NEW YORK (CNN/Money) - Interest rates on some federal education loans are headed to all-time lows. That's good news for your wallet if you're saddled with debt from college or graduate school.
According to Sallie Mae, which owns or manages student loans for more than 7 million borrowers, the new repayment rate for student Stafford loans will be set on July 1 at 4.06 percent. That's nearly two percentage points less than it has been for the past year.
The new rate for PLUS loans, which are given to parents, will be 4.86 percent, down from 6.79 percent in the past year. The rates were determined by Tuesday's Treasury bill auction. (The Department of Education is expected to report the official rates by the end of the week.)
As a result, if you have one of these variable-rate loans, you'll automatically owe less money for the next year. But you may benefit even more if you consolidate your student loans at the new rates, which will be in effect for a 12-month period through June 30, 2003. (Rates are set every year on July 1.)
The beauty of consolidation is that you lock in one fixed rate that is based on an average of your loans' current rates. That way you no longer worry about paying more when interest rates climb, which is an inherent risk of variable-rate loans such as the Stafford or PLUS.
Reasons to consolidate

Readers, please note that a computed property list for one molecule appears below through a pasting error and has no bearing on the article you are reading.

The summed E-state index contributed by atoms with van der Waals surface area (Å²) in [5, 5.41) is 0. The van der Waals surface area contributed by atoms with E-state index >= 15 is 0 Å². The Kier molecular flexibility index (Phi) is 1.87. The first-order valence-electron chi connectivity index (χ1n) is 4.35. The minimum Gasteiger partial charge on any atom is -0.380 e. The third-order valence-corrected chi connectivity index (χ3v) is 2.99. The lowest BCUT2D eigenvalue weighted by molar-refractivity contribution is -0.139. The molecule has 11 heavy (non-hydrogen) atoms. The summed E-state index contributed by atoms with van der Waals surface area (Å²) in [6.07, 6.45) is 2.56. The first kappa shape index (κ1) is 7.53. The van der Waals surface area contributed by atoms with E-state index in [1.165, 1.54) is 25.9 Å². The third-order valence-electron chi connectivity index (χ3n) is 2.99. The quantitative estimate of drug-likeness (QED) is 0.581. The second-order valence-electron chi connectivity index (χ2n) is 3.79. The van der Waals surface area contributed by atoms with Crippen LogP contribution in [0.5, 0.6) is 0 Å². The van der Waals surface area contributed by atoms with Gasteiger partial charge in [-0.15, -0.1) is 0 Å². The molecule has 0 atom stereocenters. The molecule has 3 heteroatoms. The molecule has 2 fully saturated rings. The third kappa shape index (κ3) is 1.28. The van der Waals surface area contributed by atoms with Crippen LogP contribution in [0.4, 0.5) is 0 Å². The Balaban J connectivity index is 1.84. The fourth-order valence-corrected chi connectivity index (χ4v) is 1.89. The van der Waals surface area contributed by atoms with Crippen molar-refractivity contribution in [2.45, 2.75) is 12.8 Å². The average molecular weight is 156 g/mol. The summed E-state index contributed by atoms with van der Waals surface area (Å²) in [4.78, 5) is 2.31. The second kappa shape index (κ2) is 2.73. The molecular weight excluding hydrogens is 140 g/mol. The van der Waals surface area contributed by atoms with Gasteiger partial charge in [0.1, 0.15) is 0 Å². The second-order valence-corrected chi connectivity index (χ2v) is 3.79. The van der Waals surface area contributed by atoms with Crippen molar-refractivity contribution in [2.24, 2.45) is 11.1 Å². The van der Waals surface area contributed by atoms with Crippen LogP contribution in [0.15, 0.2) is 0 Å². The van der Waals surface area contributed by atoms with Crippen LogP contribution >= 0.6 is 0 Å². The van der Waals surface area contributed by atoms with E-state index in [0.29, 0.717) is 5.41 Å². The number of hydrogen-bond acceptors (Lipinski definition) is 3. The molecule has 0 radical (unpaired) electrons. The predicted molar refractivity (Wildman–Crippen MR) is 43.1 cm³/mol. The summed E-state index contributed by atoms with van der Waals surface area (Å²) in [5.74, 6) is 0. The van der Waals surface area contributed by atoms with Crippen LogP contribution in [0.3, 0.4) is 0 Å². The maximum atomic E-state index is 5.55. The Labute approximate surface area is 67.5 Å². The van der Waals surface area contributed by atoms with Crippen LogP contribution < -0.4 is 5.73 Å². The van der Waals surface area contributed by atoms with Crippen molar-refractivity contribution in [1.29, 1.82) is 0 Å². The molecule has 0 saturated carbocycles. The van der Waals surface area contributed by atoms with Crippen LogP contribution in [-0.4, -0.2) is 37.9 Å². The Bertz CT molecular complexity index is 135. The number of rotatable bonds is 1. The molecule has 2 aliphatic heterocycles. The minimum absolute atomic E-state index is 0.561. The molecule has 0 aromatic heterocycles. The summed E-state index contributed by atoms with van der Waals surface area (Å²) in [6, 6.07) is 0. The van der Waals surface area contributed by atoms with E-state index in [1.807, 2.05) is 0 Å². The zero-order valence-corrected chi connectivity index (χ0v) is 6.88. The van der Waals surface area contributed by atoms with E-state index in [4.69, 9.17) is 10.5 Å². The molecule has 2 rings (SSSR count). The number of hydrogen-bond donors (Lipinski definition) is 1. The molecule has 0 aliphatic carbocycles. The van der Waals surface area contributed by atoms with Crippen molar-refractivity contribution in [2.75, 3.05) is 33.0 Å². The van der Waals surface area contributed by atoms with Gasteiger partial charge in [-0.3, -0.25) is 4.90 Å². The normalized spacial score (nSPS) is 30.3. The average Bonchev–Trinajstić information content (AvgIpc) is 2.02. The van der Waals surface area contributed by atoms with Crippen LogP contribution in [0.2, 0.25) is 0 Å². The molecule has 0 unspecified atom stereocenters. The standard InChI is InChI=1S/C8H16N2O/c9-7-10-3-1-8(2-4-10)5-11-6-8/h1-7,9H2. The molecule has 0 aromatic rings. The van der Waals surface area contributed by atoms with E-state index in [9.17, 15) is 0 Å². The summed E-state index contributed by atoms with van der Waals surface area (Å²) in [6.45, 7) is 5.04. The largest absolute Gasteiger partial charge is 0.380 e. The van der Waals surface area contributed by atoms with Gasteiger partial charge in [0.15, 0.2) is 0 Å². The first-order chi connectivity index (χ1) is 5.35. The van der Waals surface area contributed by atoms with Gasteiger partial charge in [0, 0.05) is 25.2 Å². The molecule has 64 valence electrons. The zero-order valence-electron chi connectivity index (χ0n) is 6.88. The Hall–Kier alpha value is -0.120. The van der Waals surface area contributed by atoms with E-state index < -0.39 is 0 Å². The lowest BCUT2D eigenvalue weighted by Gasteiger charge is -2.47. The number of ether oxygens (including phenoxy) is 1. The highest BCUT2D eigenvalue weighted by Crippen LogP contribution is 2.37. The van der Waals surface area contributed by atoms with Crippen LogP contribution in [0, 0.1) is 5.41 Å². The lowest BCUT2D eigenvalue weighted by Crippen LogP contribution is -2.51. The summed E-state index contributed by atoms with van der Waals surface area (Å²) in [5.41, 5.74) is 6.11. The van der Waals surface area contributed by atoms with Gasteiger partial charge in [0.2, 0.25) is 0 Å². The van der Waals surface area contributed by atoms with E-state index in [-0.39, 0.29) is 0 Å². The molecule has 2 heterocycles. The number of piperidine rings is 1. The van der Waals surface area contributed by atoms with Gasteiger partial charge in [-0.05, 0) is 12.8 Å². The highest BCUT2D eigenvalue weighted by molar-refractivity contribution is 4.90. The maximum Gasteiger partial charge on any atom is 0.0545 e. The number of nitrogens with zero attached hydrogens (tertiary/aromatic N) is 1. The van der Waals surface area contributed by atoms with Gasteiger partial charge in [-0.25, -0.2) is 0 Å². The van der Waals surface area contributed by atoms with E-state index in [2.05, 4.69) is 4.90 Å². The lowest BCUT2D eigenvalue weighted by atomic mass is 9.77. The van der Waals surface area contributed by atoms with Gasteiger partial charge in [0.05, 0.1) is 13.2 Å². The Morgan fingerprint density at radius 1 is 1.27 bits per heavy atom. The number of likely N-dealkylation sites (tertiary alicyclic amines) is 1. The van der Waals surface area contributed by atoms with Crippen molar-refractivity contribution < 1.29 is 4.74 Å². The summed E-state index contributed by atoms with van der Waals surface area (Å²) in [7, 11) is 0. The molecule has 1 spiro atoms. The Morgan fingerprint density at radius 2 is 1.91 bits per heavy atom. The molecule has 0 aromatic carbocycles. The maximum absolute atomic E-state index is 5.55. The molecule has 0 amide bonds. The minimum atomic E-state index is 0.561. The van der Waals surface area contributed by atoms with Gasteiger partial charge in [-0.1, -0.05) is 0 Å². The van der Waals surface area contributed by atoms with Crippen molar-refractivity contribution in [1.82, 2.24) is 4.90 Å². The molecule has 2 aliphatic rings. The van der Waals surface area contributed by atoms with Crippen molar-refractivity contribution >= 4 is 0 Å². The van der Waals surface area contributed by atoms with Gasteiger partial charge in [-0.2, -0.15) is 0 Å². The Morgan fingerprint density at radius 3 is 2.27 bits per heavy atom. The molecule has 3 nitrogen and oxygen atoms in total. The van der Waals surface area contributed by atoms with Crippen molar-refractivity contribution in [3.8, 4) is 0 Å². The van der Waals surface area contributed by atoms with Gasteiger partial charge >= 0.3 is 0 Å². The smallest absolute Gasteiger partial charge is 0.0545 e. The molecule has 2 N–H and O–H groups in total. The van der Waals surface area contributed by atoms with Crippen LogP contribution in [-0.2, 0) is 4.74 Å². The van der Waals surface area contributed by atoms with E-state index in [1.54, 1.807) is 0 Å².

Generally speaking, people consolidate their student loans for one of two reasons: To lower their monthly payments or to save money over time. Each has its pros and cons, and only you can judge what's best for you.
PAYING BACK STUDENT LOANS
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|||Average remaining student loan balance (men, 21-34): $12,900
|||Average monthly payment (men, 21-34): $222
|||Average remaining student loan balance (women, 21-34): $10,300
|||Average monthly payment (women, 21-34): $141
|Source: Collegiate Funding Services survey
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If you want to significantly lower your monthly payments, you often can do so by extending your repayment period well past the 10-year term typical for federal student loans. Doing so, however, means you will pay more in interest in the long run since you will be making payments over a greater length of time.
In terms of providing immediate payment relief, however, "loan consolidation can be a really good debt management tool," said Martha Holler, a senior director at Sallie Mae.
If your goal is to save money over the long haul, locking in a low interest rate now without lengthening your repayment period is the way to go. The sooner you pay off your loan, the more you save. You're even free to pay more than the required monthly amount if you wish. That's because with consolidated federal loans, "there is no prepayment penalty," Holler said. One possible drawback to this option: your monthly payments may be the same or even higher than they were before consolidation.
Time your consolidation smartly
If you had been thinking about consolidating, "you'd have to be crazy to do so" before the new rates take effect July 1, said Kalman A. Chany, author of Paying for College Without Going Broke.
WHERE TO GO
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|Federal loans may be consolidated through any federally approved private lender such as Sallie Mae or the Student Loan Consolidation Center. Direct Loans from the government may be consolidated through a federally approved private lender or the Department of Education.